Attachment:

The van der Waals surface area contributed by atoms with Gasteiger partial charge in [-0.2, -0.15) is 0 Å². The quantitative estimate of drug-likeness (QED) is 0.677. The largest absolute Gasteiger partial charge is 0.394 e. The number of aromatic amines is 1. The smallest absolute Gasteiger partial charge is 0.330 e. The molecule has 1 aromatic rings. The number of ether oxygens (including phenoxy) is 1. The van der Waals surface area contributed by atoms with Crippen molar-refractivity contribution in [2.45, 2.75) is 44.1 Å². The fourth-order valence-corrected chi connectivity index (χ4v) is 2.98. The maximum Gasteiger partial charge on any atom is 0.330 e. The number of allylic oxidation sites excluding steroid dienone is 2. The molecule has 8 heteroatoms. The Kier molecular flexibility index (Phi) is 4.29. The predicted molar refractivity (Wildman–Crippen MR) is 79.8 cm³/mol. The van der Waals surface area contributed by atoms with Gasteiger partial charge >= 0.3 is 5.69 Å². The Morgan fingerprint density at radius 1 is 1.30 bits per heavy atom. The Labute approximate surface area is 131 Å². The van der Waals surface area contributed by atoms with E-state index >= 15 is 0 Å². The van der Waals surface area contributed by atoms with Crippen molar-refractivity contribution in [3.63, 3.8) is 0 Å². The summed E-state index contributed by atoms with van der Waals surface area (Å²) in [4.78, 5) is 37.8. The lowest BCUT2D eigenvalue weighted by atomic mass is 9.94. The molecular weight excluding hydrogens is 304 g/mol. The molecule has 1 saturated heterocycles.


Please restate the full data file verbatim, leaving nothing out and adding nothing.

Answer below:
The van der Waals surface area contributed by atoms with Gasteiger partial charge in [-0.2, -0.15) is 0 Å². The quantitative estimate of drug-likeness (QED) is 0.677. The largest absolute Gasteiger partial charge is 0.394 e. The number of aromatic amines is 1. The smallest absolute Gasteiger partial charge is 0.330 e. The molecule has 1 aromatic rings. The number of ether oxygens (including phenoxy) is 1. The van der Waals surface area contributed by atoms with Crippen molar-refractivity contribution in [2.45, 2.75) is 44.1 Å². The fourth-order valence-corrected chi connectivity index (χ4v) is 2.98. The maximum Gasteiger partial charge on any atom is 0.330 e. The number of allylic oxidation sites excluding steroid dienone is 2. The molecule has 8 heteroatoms. The Kier molecular flexibility index (Phi) is 4.29. The predicted molar refractivity (Wildman–Crippen MR) is 79.8 cm³/mol. The van der Waals surface area contributed by atoms with Gasteiger partial charge >= 0.3 is 5.69 Å². The Morgan fingerprint density at radius 1 is 1.30 bits per heavy atom. The Labute approximate surface area is 131 Å². The van der Waals surface area contributed by atoms with E-state index >= 15 is 0 Å². The van der Waals surface area contributed by atoms with Crippen molar-refractivity contribution in [3.63, 3.8) is 0 Å². The summed E-state index contributed by atoms with van der Waals surface area (Å²) in [4.78, 5) is 37.8. The lowest BCUT2D eigenvalue weighted by atomic mass is 9.94. The molecular weight excluding hydrogens is 304 g/mol. The molecule has 1 saturated heterocycles.